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Absence of appeal

moviereviewtylerperrystemptationThe devil is in the details — or perhaps under the bed sheets — in Tyler Perry’s Temptation: Confessions of a Marriage Counsellor, a ludicrous marital drama-cum-morality play from contemporary black cinema’s most prolific multi-hyphenate.

Significantly lacking in star wattage (including Perry’s own), this sluggish, relentlessly downbeat portrait of a young couple in crisis should play well to Perry’s fanbase, but couldn’t draw anywhere near Madea-sized crowds at a very competitive Easter box office.

Like many of Perry’s films, this one originated as a stage play, though judging from the evidence onscreen, it’s hard to imagine it playing very far outside the dinner-theatre circuit. Framed as the titular “confession”, related by a marriage counsellor to her latest client, Temptation introduces childhood sweethearts Judith (Jurnee Smollett-Bell) and Brice (Lance Gross), married for several years and living in Washington, D.C., where Brice works as a pharmacist in a small family drugstore (run by Yiddishe Momme Renee Taylor, whom some may initially mistake for Perry himself in white face and drag).

Judith, meanwhile, holds one of the more fanciful jobs in recent movie memory: “inhouse therapist” for Janice (Vanessa Williams), a high-end matchmaker with a Pepe Le Pew accent and a devoted minion (Kim Kardashian) whose primary responsibility seems to be castigating Judith for her sensible shoes and discount-store couture. (“Is your fashion icon Delta stewardess?”)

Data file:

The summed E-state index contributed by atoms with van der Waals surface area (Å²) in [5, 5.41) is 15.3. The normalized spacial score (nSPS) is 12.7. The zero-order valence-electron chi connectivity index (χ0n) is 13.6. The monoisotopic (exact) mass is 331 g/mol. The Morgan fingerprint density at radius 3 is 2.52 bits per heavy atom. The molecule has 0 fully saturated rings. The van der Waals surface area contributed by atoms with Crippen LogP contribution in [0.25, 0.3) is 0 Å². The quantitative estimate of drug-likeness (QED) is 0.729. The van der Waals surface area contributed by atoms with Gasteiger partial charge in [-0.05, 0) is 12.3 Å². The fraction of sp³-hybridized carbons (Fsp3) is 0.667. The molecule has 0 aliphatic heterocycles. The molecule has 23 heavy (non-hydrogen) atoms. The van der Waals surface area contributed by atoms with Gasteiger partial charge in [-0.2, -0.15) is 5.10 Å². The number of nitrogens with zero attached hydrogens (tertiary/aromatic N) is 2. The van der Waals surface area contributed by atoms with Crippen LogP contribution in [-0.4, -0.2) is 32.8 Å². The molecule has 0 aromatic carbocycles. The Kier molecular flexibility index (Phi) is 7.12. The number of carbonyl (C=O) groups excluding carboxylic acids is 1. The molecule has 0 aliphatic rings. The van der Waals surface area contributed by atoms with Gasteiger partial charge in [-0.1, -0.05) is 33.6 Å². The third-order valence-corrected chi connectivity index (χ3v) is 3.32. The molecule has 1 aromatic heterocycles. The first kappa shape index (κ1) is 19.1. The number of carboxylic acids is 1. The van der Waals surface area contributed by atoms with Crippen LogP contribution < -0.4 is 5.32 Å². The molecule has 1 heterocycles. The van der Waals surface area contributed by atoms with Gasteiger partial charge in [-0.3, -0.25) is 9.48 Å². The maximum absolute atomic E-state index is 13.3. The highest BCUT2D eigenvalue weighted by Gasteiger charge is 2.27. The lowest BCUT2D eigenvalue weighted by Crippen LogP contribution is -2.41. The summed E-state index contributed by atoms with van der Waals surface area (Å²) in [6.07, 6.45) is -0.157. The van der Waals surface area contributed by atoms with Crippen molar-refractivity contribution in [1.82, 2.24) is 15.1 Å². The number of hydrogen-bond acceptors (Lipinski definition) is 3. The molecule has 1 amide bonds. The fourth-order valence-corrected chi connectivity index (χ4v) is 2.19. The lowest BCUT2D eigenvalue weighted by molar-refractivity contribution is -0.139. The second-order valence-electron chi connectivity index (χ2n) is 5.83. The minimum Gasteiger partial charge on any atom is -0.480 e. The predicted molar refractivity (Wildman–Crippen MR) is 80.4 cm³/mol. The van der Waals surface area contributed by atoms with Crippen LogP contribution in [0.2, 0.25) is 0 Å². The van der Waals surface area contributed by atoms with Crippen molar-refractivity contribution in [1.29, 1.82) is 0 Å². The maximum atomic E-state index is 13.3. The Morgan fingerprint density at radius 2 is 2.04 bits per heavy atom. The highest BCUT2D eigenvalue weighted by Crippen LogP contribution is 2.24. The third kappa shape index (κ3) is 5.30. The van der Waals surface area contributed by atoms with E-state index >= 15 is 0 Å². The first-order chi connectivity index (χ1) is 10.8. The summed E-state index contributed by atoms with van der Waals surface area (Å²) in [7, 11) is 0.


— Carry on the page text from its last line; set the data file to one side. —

As if credibility were not already stretched to the breaking point, it soon emerges that, for all her supposed insight into relationship compatibility, Judith is a nice Christian girl who’s never been with any man except Brice. Which makes her the perfect catnip for Harley (Robbie Jones), a social-media billionaire who comes calling ostensibly to invest in Janice’s company, but quickly makes a bigger bid to get Judith into the sack.

From there, Temptation takes a sharp right turn toward the smugly moralistic. Harley isn’t just a snake in Judith’s middle-class Eden. With his Internet billions, he promises to set her up in the private marriage counselling practice she’s always dreamed of, proves chivalrous (nearly pummelling a cyclist who accidentally runs into Judith in a park) where Brice cowardly, takes her for rides in his Ferrari and Rolls, and eventually entreats her on to his private plane — a one-way ticket to the Mile High Club.

But fret not: Like a subsequent bathroom tryst cloaked in enough steam for a three-alarm blaze, this encounter has been skillfully designed not to offend Perry’s churchgoing base or endanger his PG-13 rating.

Love of money is the root of all evil, don’t we know, because the Bible says so and because the notion of Judith being tempted by a rich guy who isn’t also a total idiot would be far too complex for Perry’s reductive universe. So, having attained his prize, Harley stands revealed as a sadistic bully luring Judith into a decadent underworld of very bad behavior (evidenced by a throbbing techno rave party that’s like Perry’s answer to the masked ball from Eyes Wide Shut).

Consistent with most of Perry’s films, craft contributions are adequate but undistinguished, with occasional overhead shots of metro D.C. adding a dollop of location flavour to otherwise obvious Georgia soundstage shooting.

— Scott Foundas

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